Here's one very small example (we can go on for months debating their design and development choices) of Mozilla's extreme stupidity:

First they killed extensions (the thing that made Firefox unique among other major browsers) on Firefox for Android. Then after a long while, they added back 9 extensions or so, under "approved extensions" or something.

But there was no way for any extension developer to apply to be approved. And many developers tried contacting Mozilla but apparently the process to get approved was either non-existent or some kinda secret... secret from a giant free and open source company.

So, yes developer can have total say and control over his product, if it's a FOSS project run by one person... but not when they (developers and designers of Firefox) are getting paid like any other for-profit company.

Then either they would have to develop what people/customers wants... or sit at 3.36 percent (and dwindling) market share.

Again, my observations and my 2¢.

I'm going to say this and then I'm going to shut up about it. I will ignore any responses to this calling me out. I don't care, you're not changing my mind. I hate this situation so much but it's really not worth dealing with the 'ackshually' trolls who will seek to 'correct the record' on this so I will limit myself to this post and move on.

Some projects are not like the others. Those projects have been converged and no longer focus on their core competencies or even attempt to produce something good. They instead bloviate like a walk-on HBO's Silicon Valley hack about how they want to change the world through their algorithms and very special programming languages.

Mozilla and the people at Firefox have become one of these converged projects. They rearrange the deckchairs occasionally but otherwise do not actually do anything of value. Their focus is on maintenance and a fancy coat of paint. They remove or buy rather than innovate and invent or extend. Their efforts are all about what is on the outside rather than the inside. It's all visual.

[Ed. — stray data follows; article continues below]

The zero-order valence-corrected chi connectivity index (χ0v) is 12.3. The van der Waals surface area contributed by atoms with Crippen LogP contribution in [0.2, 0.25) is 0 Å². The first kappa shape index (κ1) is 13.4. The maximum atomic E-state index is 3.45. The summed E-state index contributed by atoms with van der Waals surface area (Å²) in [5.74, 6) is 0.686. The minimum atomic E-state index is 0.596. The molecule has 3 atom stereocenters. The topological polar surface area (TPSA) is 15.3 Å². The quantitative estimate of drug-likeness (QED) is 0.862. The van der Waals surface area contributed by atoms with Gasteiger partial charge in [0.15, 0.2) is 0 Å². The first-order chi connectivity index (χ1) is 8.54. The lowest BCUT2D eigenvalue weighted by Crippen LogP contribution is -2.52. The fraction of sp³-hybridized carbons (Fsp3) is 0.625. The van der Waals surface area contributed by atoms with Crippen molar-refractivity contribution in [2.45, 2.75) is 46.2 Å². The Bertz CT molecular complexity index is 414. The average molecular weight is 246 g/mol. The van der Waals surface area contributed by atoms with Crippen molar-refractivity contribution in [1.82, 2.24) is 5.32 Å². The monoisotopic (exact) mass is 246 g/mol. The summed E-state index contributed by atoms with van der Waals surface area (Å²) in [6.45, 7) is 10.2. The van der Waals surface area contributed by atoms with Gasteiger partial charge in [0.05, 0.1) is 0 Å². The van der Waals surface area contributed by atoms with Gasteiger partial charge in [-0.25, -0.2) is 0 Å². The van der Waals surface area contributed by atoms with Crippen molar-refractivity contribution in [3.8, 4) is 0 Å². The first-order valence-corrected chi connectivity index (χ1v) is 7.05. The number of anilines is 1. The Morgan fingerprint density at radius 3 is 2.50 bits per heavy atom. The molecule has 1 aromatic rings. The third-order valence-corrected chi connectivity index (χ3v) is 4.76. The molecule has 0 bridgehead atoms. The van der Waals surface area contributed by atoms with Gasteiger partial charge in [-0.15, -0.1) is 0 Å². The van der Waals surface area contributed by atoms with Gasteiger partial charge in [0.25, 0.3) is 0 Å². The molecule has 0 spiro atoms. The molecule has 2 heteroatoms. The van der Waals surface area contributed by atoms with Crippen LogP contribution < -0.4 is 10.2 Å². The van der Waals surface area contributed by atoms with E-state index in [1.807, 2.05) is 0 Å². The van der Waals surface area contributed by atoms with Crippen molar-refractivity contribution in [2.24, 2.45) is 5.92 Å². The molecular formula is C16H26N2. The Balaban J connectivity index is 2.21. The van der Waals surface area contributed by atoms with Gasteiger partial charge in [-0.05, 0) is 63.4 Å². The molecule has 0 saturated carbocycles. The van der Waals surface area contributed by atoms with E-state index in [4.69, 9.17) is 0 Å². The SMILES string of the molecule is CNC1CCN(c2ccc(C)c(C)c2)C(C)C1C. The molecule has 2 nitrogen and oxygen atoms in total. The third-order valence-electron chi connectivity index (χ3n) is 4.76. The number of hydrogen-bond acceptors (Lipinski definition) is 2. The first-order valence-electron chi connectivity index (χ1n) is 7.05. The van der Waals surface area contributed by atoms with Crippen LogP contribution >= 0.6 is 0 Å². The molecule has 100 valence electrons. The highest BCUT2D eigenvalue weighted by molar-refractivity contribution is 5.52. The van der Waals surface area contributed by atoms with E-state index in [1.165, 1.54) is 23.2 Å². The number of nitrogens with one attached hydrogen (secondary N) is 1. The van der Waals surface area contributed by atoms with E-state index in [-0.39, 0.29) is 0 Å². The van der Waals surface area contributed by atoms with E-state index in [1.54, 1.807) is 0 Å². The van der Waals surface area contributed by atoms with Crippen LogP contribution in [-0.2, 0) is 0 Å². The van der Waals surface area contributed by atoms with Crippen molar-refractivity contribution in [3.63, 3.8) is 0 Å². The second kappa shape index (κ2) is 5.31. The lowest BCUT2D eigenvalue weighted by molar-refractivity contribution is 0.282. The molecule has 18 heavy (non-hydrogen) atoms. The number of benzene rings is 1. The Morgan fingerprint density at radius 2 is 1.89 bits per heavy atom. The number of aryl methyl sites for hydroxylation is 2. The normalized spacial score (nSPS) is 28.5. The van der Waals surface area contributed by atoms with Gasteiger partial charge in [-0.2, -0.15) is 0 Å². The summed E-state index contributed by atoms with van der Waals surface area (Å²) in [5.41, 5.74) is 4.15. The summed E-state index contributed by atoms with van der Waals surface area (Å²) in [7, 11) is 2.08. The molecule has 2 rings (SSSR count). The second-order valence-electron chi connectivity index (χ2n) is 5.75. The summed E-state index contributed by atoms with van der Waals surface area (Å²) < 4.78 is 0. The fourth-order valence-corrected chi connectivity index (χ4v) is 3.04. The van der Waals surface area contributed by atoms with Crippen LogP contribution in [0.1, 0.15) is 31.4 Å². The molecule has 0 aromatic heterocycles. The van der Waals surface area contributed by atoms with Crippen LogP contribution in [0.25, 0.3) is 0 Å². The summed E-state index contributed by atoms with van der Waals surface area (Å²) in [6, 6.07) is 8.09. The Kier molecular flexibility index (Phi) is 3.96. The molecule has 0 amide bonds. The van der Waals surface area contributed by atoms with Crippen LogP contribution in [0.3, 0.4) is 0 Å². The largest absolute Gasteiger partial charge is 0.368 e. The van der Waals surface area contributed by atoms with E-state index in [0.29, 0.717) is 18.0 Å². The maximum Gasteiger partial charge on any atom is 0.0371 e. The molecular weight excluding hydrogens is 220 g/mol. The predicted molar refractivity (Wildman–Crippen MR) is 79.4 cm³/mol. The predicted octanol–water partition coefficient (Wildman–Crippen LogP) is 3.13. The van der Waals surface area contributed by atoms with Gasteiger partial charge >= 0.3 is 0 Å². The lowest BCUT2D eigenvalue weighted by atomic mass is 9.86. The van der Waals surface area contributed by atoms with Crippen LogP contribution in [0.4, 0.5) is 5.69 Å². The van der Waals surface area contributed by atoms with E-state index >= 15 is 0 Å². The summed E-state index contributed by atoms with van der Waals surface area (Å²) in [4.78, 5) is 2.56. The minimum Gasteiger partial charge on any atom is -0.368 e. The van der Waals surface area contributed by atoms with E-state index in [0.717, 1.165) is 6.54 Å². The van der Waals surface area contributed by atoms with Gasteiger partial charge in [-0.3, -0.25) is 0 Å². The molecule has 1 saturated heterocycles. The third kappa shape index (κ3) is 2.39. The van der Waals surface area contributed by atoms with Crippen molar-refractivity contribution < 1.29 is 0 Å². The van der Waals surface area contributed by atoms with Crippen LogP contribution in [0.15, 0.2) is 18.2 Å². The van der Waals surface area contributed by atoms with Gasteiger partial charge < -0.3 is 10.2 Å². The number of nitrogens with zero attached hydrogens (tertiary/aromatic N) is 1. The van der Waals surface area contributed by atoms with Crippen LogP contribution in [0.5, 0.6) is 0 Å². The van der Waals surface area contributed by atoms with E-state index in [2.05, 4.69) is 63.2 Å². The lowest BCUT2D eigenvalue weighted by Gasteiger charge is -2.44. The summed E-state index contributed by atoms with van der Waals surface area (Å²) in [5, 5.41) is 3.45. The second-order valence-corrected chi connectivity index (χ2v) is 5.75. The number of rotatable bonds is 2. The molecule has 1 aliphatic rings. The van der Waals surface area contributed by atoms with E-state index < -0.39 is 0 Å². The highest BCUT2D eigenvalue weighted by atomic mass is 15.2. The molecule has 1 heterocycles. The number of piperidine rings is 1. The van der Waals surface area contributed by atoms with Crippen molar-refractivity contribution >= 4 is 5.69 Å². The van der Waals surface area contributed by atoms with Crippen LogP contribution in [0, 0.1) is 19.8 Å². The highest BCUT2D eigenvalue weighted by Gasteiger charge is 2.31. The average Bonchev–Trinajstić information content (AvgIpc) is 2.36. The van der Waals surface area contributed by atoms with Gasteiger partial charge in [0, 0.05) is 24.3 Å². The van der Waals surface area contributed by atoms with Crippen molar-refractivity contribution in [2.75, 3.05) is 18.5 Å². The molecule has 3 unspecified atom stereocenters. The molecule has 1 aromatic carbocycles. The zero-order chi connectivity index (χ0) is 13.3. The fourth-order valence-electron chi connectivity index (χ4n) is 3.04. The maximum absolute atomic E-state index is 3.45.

The reason is what seems to me to be little more than a pump-n-dump scam. They're not actually programmers. They did not build anything. All they know how to do is prop up and kick the can down the road. Instead they raise massive amounts of money and pass the funds along a chain of 'do-good' projects that no one can object to in such a way that it gets smaller and smaller until nothing is left. And these projects that were supported just coincidentally happen to employ or otherwise benefit themselves or their friends. And instead of the true purpose of developing the best web browser or building the next generation rendering engine or so on or so forth all that can be heard from Mozilla is everything other than their stated core mission.

It's always talk about the outreach for women, about not censoring the web--or maybe just censoring those they dislike, about everything under the sun except the web browser. It's as record scratching as watching Burger King do commercials about Net Neutrality. A real 'Burgers?' type of situation. And it keeps going and going with ever increasing amounts of deck chair arrangements as the web browser gets worse and worse... Loses feature after feature. Becomes less and less trustworthy. But no one is allowed to criticize or else you're anti-woman, against free speech or in favor of hate speech, it all depends on what day it is and really doesn't matter so long as you remember Big Brother loves you and you love Big Brother....